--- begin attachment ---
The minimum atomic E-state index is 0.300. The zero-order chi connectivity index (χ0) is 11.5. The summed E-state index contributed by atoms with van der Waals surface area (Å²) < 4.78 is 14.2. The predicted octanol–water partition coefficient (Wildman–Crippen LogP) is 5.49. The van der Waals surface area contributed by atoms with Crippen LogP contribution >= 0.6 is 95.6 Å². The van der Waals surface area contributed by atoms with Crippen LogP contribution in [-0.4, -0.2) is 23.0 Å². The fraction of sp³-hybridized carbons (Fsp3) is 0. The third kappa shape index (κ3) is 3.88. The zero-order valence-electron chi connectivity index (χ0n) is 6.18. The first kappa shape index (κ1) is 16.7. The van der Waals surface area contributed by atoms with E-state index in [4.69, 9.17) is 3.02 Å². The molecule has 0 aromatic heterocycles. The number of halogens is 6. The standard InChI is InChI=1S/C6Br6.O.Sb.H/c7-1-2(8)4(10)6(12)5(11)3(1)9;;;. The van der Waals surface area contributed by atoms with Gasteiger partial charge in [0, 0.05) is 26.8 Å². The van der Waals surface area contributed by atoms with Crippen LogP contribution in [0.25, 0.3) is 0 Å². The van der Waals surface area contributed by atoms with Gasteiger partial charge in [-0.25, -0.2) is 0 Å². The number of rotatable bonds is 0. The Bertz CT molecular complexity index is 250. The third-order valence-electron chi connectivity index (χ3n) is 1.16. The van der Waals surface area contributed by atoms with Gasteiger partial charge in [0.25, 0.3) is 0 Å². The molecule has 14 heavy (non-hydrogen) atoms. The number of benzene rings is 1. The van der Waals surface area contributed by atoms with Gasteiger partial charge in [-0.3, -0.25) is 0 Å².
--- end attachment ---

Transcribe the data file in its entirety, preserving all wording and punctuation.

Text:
The minimum atomic E-state index is 0.300. The zero-order chi connectivity index (χ0) is 11.5. The summed E-state index contributed by atoms with van der Waals surface area (Å²) < 4.78 is 14.2. The predicted octanol–water partition coefficient (Wildman–Crippen LogP) is 5.49. The van der Waals surface area contributed by atoms with Crippen LogP contribution >= 0.6 is 95.6 Å². The van der Waals surface area contributed by atoms with Crippen LogP contribution in [-0.4, -0.2) is 23.0 Å². The fraction of sp³-hybridized carbons (Fsp3) is 0. The third kappa shape index (κ3) is 3.88. The zero-order valence-electron chi connectivity index (χ0n) is 6.18. The first kappa shape index (κ1) is 16.7. The van der Waals surface area contributed by atoms with E-state index in [4.69, 9.17) is 3.02 Å². The molecule has 0 aromatic heterocycles. The number of halogens is 6. The standard InChI is InChI=1S/C6Br6.O.Sb.H/c7-1-2(8)4(10)6(12)5(11)3(1)9;;;. The van der Waals surface area contributed by atoms with Gasteiger partial charge in [0, 0.05) is 26.8 Å². The van der Waals surface area contributed by atoms with Crippen LogP contribution in [0.25, 0.3) is 0 Å². The van der Waals surface area contributed by atoms with Gasteiger partial charge in [-0.25, -0.2) is 0 Å². The number of rotatable bonds is 0. The Bertz CT molecular complexity index is 250. The third-order valence-electron chi connectivity index (χ3n) is 1.16. The van der Waals surface area contributed by atoms with Gasteiger partial charge in [0.25, 0.3) is 0 Å². The molecule has 14 heavy (non-hydrogen) atoms. The number of benzene rings is 1. The van der Waals surface area contributed by atoms with Gasteiger partial charge in [-0.3, -0.25) is 0 Å².